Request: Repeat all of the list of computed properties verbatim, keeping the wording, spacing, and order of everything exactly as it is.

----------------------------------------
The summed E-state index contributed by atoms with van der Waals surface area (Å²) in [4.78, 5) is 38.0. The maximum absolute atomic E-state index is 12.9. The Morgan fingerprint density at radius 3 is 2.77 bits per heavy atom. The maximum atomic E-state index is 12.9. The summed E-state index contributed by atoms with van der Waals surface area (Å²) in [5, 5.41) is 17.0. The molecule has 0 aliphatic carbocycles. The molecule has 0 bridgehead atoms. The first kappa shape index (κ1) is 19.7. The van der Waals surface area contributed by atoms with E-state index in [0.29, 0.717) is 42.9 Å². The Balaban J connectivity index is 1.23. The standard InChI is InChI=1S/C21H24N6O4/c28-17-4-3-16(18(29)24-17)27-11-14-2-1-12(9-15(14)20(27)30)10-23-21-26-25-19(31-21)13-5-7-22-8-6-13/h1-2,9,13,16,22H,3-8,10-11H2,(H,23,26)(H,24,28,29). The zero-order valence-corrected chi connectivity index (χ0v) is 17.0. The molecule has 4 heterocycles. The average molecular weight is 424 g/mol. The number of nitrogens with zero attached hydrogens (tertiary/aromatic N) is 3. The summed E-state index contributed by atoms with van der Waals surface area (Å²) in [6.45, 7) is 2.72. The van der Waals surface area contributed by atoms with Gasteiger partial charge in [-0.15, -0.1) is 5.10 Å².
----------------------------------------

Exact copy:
The summed E-state index contributed by atoms with van der Waals surface area (Å²) in [4.78, 5) is 38.0. The maximum absolute atomic E-state index is 12.9. The Morgan fingerprint density at radius 3 is 2.77 bits per heavy atom. The maximum atomic E-state index is 12.9. The summed E-state index contributed by atoms with van der Waals surface area (Å²) in [5, 5.41) is 17.0. The molecule has 0 aliphatic carbocycles. The molecule has 0 bridgehead atoms. The first kappa shape index (κ1) is 19.7. The van der Waals surface area contributed by atoms with E-state index in [0.29, 0.717) is 42.9 Å². The Balaban J connectivity index is 1.23. The standard InChI is InChI=1S/C21H24N6O4/c28-17-4-3-16(18(29)24-17)27-11-14-2-1-12(9-15(14)20(27)30)10-23-21-26-25-19(31-21)13-5-7-22-8-6-13/h1-2,9,13,16,22H,3-8,10-11H2,(H,23,26)(H,24,28,29). The zero-order valence-corrected chi connectivity index (χ0v) is 17.0. The molecule has 4 heterocycles. The average molecular weight is 424 g/mol. The number of nitrogens with zero attached hydrogens (tertiary/aromatic N) is 3. The summed E-state index contributed by atoms with van der Waals surface area (Å²) in [6.45, 7) is 2.72. The van der Waals surface area contributed by atoms with Gasteiger partial charge in [-0.15, -0.1) is 5.10 Å².